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Good luck, Jonathan. You’ll need it.

Good luck, Jonathan. You’ll need it.

11 September 2014 | Lloyd Hughes

Here in the UK there’s political turmoil as polls suggest that Scotland is drifting closer and closer to a ‘Yes’ vote for independence. A survey result earlier on this week that put the ‘Yes’ campaign one point ahead of the ‘No’, has led to panic amongst the three main parties in Westminster. For the first time in a long time we’ve seen them united in their stance; we’d all be better off together.

Now there’s no real surprise there. Cameron would forever be known as the Prime Minister that oversaw the breakup of the 300-year Union. Miliband recognises the fact that Labour would be unlikely to gain a future parliamentary majority with the loss of its Scottish Labour heartlands. And the influence of the Lib Dems would similarly be weakened if left-leaning Scotland jumps ship. Therefore all parties have a vested interest in keeping the UK together.

In a bid to stall the ‘Yes’ campaign’s momentum the trio have abandoned PMQs this week and legged it across the border to try and douse the flames of pro-independence that threaten to take hold.

Personally I’m worried that their influence could be an accelerant rather than a retardant with Lance Corporal Jones of ‘Dads Army’ fame making another appearance in my blog, as I picture the political elite charging north, collectively shouting ‘Don’t Panic, DON’T PANIC!’

Whilst the unholy trinity insist this approach was ‘all part of the plan’, Alex Salmond is crowing triumphantly that it’s panic stations in London and the ‘No’ campaign is on the run. It’s hard to disagree with him, as the reaction seems distinctly kneejerk.

We shall have to wait until next week to see if this last ditch desperate begging fails and the United Kingdom as we know it is no more. What is certain though, is that if this does happen the political landscape will be changed forever and the fragmented UK will be heading into turbulent waters.

In the event of this tumult there’s at least one thing (amongst many, of course!) that I’d like to think doesn’t happen. I sincerely hope that the respective social media teams of the three main parties don’t form a collective hashtag saying #bringbackourscots.

A few months ago you may have noticed that there was a concentrated global campaign to raise awareness of the plight of more than two hundred Nigerian schoolgirls abducted by the terrorist group Boko Haram. This was widely covered by media outlets across the world and generated a social media campaign led with the slogan #bringbackourgirls.

The #bringbackourgirls appeal saw celebrities and Hollywood stars tweet an image of themselves holding up a piece of paper with the hashtag written on it. Unsurprisingly these celebrity appeals didn’t wash with Boko Haram and the girls are largely still missing but also largely forgotten by the wider media. I’m always sceptical of celebrity campaigning. Yes, it does help to build awareness, but in the main part it’s also a self-serving ‘look at me’ action from fame hungry egotists, which often dilutes the importance of the message.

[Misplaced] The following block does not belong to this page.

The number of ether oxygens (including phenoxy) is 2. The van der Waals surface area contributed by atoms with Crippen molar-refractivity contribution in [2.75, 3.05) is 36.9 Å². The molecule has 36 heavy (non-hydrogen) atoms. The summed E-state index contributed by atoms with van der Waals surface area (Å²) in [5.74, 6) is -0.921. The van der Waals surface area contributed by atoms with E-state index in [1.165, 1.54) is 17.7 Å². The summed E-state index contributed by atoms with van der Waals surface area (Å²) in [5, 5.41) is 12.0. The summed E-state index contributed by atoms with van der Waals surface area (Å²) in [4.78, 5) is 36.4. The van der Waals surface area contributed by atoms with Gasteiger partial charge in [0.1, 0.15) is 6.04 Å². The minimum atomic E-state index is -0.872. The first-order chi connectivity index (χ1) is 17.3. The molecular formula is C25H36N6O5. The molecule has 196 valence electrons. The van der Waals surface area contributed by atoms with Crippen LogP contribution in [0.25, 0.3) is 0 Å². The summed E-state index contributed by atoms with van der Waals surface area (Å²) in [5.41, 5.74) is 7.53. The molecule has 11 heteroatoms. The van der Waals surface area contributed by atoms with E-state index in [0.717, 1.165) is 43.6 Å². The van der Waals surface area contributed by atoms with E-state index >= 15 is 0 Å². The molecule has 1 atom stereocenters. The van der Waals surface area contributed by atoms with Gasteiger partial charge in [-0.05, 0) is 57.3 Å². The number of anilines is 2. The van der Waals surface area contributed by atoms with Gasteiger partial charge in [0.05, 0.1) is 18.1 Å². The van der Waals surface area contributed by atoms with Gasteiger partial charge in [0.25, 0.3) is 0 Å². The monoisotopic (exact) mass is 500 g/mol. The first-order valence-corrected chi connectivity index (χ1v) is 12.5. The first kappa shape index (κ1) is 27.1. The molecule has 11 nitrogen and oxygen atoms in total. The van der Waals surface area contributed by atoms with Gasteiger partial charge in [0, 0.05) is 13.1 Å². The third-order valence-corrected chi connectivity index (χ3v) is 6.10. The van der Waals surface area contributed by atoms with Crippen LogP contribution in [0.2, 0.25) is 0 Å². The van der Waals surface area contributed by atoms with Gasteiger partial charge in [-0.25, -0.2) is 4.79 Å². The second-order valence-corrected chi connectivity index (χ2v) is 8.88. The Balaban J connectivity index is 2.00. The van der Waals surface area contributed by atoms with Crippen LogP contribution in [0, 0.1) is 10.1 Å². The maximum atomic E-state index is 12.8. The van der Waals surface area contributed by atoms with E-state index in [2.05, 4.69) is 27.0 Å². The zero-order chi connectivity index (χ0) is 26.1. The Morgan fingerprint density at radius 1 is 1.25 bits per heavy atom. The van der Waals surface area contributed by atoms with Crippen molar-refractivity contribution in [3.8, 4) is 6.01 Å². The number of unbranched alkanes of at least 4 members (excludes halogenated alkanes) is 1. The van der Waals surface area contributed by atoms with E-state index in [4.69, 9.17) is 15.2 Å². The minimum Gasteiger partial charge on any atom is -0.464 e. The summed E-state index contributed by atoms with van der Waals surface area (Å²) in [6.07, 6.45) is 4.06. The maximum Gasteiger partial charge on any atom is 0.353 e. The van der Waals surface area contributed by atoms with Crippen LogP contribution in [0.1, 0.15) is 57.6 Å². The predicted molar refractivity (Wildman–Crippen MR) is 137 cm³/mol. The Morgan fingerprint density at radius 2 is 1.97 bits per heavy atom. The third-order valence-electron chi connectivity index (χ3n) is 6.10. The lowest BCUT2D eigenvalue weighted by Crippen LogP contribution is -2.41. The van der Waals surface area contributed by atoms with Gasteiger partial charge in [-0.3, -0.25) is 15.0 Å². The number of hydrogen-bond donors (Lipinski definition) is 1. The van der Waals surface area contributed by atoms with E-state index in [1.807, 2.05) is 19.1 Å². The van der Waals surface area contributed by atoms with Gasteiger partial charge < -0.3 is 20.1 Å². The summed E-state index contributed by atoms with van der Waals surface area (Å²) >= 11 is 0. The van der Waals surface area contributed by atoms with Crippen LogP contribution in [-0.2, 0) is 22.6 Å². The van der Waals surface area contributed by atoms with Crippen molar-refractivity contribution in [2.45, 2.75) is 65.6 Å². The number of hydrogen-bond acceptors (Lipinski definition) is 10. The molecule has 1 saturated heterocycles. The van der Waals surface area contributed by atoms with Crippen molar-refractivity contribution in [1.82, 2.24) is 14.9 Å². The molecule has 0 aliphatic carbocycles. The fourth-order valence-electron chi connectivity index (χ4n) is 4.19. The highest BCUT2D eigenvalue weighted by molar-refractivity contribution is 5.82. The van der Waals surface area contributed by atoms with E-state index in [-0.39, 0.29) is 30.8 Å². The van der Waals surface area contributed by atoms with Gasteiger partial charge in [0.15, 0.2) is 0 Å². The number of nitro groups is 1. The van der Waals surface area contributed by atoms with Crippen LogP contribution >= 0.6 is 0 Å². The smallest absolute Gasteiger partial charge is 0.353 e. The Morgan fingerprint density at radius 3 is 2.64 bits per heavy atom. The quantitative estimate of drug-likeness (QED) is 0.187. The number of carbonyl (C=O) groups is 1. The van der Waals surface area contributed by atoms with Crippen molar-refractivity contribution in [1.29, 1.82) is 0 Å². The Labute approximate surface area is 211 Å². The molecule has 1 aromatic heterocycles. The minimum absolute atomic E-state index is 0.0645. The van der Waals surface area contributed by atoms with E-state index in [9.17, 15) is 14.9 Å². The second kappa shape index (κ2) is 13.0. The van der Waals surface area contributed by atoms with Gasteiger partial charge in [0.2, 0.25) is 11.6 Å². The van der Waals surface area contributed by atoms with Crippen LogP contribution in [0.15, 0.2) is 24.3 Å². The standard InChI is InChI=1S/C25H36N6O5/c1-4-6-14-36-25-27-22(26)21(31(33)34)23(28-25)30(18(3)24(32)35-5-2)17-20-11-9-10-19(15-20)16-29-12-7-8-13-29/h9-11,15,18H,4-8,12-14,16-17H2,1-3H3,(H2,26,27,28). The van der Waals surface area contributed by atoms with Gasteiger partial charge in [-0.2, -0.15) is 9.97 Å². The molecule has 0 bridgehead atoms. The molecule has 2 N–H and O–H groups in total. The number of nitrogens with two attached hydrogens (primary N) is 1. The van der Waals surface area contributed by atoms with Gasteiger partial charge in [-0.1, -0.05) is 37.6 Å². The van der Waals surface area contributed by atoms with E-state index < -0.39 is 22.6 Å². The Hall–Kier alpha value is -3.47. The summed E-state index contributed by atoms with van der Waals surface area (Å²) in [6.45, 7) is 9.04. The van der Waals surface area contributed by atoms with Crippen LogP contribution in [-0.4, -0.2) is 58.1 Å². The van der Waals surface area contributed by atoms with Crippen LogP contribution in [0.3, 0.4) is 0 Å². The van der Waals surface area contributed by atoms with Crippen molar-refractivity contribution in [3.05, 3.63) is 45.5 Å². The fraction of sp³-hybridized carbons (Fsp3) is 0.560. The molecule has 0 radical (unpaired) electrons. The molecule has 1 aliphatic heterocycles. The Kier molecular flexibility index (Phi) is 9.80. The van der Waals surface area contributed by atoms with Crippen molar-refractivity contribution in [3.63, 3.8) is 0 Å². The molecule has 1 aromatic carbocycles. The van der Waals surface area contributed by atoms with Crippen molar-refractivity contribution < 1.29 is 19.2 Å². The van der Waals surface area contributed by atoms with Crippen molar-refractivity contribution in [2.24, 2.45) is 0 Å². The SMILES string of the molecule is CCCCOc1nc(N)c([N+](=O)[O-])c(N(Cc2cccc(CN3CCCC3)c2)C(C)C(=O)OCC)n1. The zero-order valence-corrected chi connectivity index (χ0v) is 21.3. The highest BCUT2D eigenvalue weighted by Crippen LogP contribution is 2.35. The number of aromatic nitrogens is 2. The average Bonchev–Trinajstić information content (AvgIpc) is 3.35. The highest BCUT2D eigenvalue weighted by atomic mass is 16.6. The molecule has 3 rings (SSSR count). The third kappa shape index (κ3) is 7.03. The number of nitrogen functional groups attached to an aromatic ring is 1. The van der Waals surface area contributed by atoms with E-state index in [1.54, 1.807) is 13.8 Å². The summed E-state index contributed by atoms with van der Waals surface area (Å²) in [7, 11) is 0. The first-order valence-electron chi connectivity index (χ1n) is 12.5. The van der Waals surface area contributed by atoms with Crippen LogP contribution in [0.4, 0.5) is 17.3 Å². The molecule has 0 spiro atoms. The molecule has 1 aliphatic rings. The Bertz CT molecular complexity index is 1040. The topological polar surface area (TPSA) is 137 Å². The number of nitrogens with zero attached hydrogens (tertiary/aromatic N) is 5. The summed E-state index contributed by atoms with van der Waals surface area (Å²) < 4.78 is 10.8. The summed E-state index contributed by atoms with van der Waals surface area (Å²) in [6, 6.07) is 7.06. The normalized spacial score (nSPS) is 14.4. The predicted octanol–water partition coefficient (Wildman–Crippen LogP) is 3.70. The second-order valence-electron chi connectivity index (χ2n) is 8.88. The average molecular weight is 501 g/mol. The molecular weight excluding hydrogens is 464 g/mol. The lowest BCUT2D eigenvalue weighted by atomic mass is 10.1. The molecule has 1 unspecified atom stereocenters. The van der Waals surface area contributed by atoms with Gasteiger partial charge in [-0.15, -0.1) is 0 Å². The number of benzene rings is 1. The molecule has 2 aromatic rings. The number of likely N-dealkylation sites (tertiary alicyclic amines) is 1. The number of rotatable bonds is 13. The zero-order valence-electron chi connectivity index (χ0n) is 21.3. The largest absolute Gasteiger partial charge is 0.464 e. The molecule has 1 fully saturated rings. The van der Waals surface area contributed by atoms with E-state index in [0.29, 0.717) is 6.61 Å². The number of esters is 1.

Whilst the predicament of the missing girls has fallen off the news agenda elsewhere, the #bringbackourgirls campaign still has widespread resonance in Nigeria. But unbelievably it seems that supporters of current Nigerian President Goodluck Jonathan have decided to put their own spin on the hashtag as part of the campaign to see him re-elected.

A group of supporters recently began using the hashtag #BringBackGoodluck2015. It has since appeared on signs and banners across Abuja, the Nigerian capital. Considering the fact that Goodluck Jonathan, as the incumbent president, has failed to do anything to return the girls in more than one hundred and fifty days since their capture makes the choice of wording breathtakingly poor and demeaning towards the families of the abducted girls.

The use of it has seen a backlash in Nigeria. Goodluck Jonathan has distanced himself from the use of the slogan saying it was never officially endorsed. He’s done so with good reason, as it seems to have massively backfired. Thousands of Nigerians have poured scorn on its use via social media pointing out that, despite promises, Goodluck Jonathan has effectively done nothing and the situation hasn’t changed.

I assume the thinking behind it was based on the fact that the original campaign was one of the most successful and widespread social media drives there’s been to date. It’s shame that they didn’t think beyond this.

Poorly managed campaigns that lack the necessary forethought invariably set themselves up for a fall. Goodluck Jonathan must now start on a course of damage limitation, whilst the British political party leaders make a desperate bid to prevent the breakup of the UK. In both of these instances, poor planning and a lack of foresight sets alarm bells ringing and causes frantic PR fire fighting as a result.

Here’s hoping the alarm bells aren’t ringing too late in Westminster.